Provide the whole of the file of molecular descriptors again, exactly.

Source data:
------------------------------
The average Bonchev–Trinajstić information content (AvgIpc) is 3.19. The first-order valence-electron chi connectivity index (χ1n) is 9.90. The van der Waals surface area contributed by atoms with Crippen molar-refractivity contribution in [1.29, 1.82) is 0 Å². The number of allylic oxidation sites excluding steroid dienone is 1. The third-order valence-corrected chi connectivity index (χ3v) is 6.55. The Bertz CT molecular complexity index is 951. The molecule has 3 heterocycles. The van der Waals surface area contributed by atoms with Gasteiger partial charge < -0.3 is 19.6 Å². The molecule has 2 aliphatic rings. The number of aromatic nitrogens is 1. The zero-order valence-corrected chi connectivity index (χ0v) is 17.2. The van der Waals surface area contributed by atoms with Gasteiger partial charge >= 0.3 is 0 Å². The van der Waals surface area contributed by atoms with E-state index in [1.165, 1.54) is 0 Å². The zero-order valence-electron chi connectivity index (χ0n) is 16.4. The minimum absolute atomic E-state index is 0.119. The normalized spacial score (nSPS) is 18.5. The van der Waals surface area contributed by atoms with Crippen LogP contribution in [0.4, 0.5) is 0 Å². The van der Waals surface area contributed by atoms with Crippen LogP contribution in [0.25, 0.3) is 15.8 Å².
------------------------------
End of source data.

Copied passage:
The average Bonchev–Trinajstić information content (AvgIpc) is 3.19. The first-order valence-electron chi connectivity index (χ1n) is 9.90. The van der Waals surface area contributed by atoms with Crippen molar-refractivity contribution in [1.29, 1.82) is 0 Å². The number of allylic oxidation sites excluding steroid dienone is 1. The third-order valence-corrected chi connectivity index (χ3v) is 6.55. The Bertz CT molecular complexity index is 951. The molecule has 3 heterocycles. The van der Waals surface area contributed by atoms with Gasteiger partial charge < -0.3 is 19.6 Å². The molecule has 2 aliphatic rings. The number of aromatic nitrogens is 1. The zero-order valence-corrected chi connectivity index (χ0v) is 17.2. The van der Waals surface area contributed by atoms with Gasteiger partial charge >= 0.3 is 0 Å². The van der Waals surface area contributed by atoms with E-state index in [1.165, 1.54) is 0 Å². The zero-order valence-electron chi connectivity index (χ0n) is 16.4. The minimum absolute atomic E-state index is 0.119. The normalized spacial score (nSPS) is 18.5. The van der Waals surface area contributed by atoms with Crippen LogP contribution in [0.4, 0.5) is 0 Å². The van der Waals surface area contributed by atoms with Crippen LogP contribution in [0.25, 0.3) is 15.8 Å².